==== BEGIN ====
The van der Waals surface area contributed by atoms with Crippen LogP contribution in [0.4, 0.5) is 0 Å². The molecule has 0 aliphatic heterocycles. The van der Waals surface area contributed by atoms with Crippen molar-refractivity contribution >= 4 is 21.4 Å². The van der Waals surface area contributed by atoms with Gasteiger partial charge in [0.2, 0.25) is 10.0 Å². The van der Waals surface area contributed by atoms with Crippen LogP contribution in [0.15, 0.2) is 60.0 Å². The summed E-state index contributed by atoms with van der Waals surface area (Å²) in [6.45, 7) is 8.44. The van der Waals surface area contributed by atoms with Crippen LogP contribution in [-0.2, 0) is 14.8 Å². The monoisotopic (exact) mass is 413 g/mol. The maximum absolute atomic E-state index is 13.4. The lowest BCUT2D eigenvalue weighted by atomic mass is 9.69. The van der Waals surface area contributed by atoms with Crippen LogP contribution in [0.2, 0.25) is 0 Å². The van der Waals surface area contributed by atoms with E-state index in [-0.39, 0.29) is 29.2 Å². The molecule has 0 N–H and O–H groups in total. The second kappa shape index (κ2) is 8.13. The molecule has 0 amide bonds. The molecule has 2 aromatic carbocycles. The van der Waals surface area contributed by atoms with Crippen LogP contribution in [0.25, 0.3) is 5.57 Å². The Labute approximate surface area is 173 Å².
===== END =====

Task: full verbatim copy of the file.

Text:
The van der Waals surface area contributed by atoms with Crippen LogP contribution in [0.4, 0.5) is 0 Å². The molecule has 0 aliphatic heterocycles. The van der Waals surface area contributed by atoms with Crippen molar-refractivity contribution >= 4 is 21.4 Å². The van der Waals surface area contributed by atoms with Gasteiger partial charge in [0.2, 0.25) is 10.0 Å². The van der Waals surface area contributed by atoms with Crippen LogP contribution in [0.15, 0.2) is 60.0 Å². The summed E-state index contributed by atoms with van der Waals surface area (Å²) in [6.45, 7) is 8.44. The van der Waals surface area contributed by atoms with Crippen LogP contribution in [-0.2, 0) is 14.8 Å². The monoisotopic (exact) mass is 413 g/mol. The maximum absolute atomic E-state index is 13.4. The lowest BCUT2D eigenvalue weighted by atomic mass is 9.69. The van der Waals surface area contributed by atoms with Crippen LogP contribution in [0.2, 0.25) is 0 Å². The van der Waals surface area contributed by atoms with E-state index in [-0.39, 0.29) is 29.2 Å². The molecule has 0 N–H and O–H groups in total. The second kappa shape index (κ2) is 8.13. The molecule has 0 amide bonds. The molecule has 2 aromatic carbocycles. The van der Waals surface area contributed by atoms with Crippen LogP contribution in [0.25, 0.3) is 5.57 Å². The Labute approximate surface area is 173 Å².